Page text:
Projects beneficial, officials say, but won't reverse changes
Starting in November, Western Washington University will award $340,000 in grants for student projects that aim to lessen the school’s carbon footprint, an effort that has involved many students and has already saved the school thousands of kilowatt hours of electricity.
The grants, funded by the student-initiated Green Energy Fee, have been used in the past for projects such as the solar array installed on the Environmental Studies building. The array has saved more than 8,300-kilowatt hours over the last 14 months, said Regan Clover, program coordinator for the Green Energy Fee Grant.
In comparison, the average U.S. household uses about 10,000 kilowatt hours per year, according to the Organization of American States' Office of Sustainable Development.
Applications for small grants — between $500 and $2,000 — and large grants — between $2,000 and $300,000 — are due on Oct. 23 and small grants will be awarded in November. Larger grant requests will require a two-part application and may take longer, Clover said.
Anna Smallbeck, a Western sophomore and employee at the Associated Students Recycling Center on campus, said she recycles in order to lessen her carbon footprint and likes the programs put on by the sustainability office.
“I think the Western sustainability program is really on top of things, and it might not look like that to a lot of people,” Smallbeck said.
Western has also saved thousands of kilowatts through the 2005 purchase of renewable energy credits, which are paid for with funds from the Green Energy Fee included in every student’s tuition. Each energy credit saves 1,000 kilowatts.
Renewable energy credits are essentially energy obtained from natural sources that don’t give off greenhouse gases, Clover said.
“Say somebody has a wind farm, they can sell the renewable energy created from that and then we’re basically buying their renewable energy from them to offset the carbon that we create from our electricity usage,” she said.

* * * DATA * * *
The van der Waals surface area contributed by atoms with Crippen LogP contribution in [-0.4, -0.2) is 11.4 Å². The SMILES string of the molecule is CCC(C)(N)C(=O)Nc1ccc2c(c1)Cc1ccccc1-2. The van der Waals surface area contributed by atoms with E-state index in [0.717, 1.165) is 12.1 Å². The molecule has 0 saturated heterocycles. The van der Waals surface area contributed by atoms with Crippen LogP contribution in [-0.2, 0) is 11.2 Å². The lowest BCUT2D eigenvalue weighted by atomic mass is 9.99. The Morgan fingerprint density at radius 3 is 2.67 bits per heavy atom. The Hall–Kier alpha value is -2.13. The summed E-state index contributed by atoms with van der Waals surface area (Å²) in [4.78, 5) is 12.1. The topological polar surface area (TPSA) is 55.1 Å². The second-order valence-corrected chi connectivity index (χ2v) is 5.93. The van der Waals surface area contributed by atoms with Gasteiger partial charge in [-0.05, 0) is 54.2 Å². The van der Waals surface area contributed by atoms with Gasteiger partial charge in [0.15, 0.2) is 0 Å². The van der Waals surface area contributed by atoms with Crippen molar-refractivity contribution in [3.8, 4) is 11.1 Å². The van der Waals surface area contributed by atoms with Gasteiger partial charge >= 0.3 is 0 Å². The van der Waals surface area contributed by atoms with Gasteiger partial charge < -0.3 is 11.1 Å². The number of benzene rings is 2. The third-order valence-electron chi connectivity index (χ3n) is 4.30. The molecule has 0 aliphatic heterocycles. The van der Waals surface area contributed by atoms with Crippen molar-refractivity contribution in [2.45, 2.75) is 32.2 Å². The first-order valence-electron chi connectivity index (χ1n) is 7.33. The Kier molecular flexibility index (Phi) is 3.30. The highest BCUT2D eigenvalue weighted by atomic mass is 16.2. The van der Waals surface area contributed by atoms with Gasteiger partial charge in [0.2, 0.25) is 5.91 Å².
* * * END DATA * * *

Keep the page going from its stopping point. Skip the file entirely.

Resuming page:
As part of the university’s goal of reducing its energy use, a thermal system, which will heat the pool and spa using energy from the sun, will be installed this year in the Wade King Student Recreation Center, Clover said. A water bottle refill station and sustainability kiosk will also go in Wilson Library, Clover said.
In 2007, the City of Bellingham enacted a Climate Protection Action Plan that outlines mitigation goals to reduce Bellingham’s carbon footprint and to act as a leader against global warming.
Clare Fogelsong, environmental policy manager with the City of Bellingham, said the city has successfully enacted several of the goals that were part of the plan.
“We have accomplished a huge project that has evaluated all of the city facilities and buildings for their energy efficiency,” Fogelsong said. “[We] have implemented a substantial project that has retro-fitted all those building with energy efficient boilers and generators.”
The City of Bellingham is close to its goal of reducing emissions by 64 percent by 2012, but it may not be enough to stop the progress of climate change.
“I am in the camp that thinks that we are going to be looking at adaption strategies regardless of how much we mitigate now,” Fogelsong said. “We have set in motion changes to the ecology of the Earth that we’re going to be living with for quite a while even if we are able to bring our carbon footprint down to something reasonable.”